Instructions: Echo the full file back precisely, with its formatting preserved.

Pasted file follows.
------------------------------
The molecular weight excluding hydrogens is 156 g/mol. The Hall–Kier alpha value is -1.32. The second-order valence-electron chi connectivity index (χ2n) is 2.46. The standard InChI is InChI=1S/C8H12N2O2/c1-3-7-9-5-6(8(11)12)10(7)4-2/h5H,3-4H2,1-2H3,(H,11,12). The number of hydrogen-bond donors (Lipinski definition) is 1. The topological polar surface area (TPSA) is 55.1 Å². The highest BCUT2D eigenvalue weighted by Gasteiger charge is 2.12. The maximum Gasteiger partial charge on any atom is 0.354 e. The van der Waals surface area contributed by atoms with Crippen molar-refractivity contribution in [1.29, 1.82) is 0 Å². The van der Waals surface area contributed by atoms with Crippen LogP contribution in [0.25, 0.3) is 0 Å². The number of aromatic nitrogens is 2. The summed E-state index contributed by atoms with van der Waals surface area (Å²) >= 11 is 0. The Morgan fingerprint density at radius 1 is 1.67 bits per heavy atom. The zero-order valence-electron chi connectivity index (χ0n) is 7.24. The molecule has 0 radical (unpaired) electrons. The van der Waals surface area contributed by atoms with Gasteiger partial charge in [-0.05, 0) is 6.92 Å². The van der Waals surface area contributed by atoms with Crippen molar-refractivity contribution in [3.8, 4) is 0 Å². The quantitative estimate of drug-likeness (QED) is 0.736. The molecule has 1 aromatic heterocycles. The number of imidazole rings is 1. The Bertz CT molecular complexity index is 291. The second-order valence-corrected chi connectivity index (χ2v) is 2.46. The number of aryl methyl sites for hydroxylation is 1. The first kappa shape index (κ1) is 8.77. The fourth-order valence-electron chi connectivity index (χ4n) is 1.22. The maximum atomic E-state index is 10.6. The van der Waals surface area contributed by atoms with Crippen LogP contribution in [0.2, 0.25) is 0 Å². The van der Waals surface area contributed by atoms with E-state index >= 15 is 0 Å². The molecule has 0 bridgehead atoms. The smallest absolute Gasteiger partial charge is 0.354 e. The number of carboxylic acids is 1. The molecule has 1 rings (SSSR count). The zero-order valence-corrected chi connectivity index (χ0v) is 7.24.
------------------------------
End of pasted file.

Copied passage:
The molecular weight excluding hydrogens is 156 g/mol. The Hall–Kier alpha value is -1.32. The second-order valence-electron chi connectivity index (χ2n) is 2.46. The standard InChI is InChI=1S/C8H12N2O2/c1-3-7-9-5-6(8(11)12)10(7)4-2/h5H,3-4H2,1-2H3,(H,11,12). The number of hydrogen-bond donors (Lipinski definition) is 1. The topological polar surface area (TPSA) is 55.1 Å². The highest BCUT2D eigenvalue weighted by Gasteiger charge is 2.12. The maximum Gasteiger partial charge on any atom is 0.354 e. The van der Waals surface area contributed by atoms with Crippen molar-refractivity contribution in [1.29, 1.82) is 0 Å². The van der Waals surface area contributed by atoms with Crippen LogP contribution in [0.25, 0.3) is 0 Å². The number of aromatic nitrogens is 2. The summed E-state index contributed by atoms with van der Waals surface area (Å²) >= 11 is 0. The Morgan fingerprint density at radius 1 is 1.67 bits per heavy atom. The zero-order valence-electron chi connectivity index (χ0n) is 7.24. The molecule has 0 radical (unpaired) electrons. The van der Waals surface area contributed by atoms with Gasteiger partial charge in [-0.05, 0) is 6.92 Å². The van der Waals surface area contributed by atoms with Crippen molar-refractivity contribution in [3.8, 4) is 0 Å². The quantitative estimate of drug-likeness (QED) is 0.736. The molecule has 1 aromatic heterocycles. The number of imidazole rings is 1. The Bertz CT molecular complexity index is 291. The second-order valence-corrected chi connectivity index (χ2v) is 2.46. The number of aryl methyl sites for hydroxylation is 1. The first kappa shape index (κ1) is 8.77. The fourth-order valence-electron chi connectivity index (χ4n) is 1.22. The maximum atomic E-state index is 10.6. The van der Waals surface area contributed by atoms with Crippen LogP contribution in [0.2, 0.25) is 0 Å². The van der Waals surface area contributed by atoms with E-state index >= 15 is 0 Å². The molecule has 0 bridgehead atoms. The smallest absolute Gasteiger partial charge is 0.354 e. The number of carboxylic acids is 1. The molecule has 1 rings (SSSR count). The zero-order valence-corrected chi connectivity index (χ0v) is 7.24.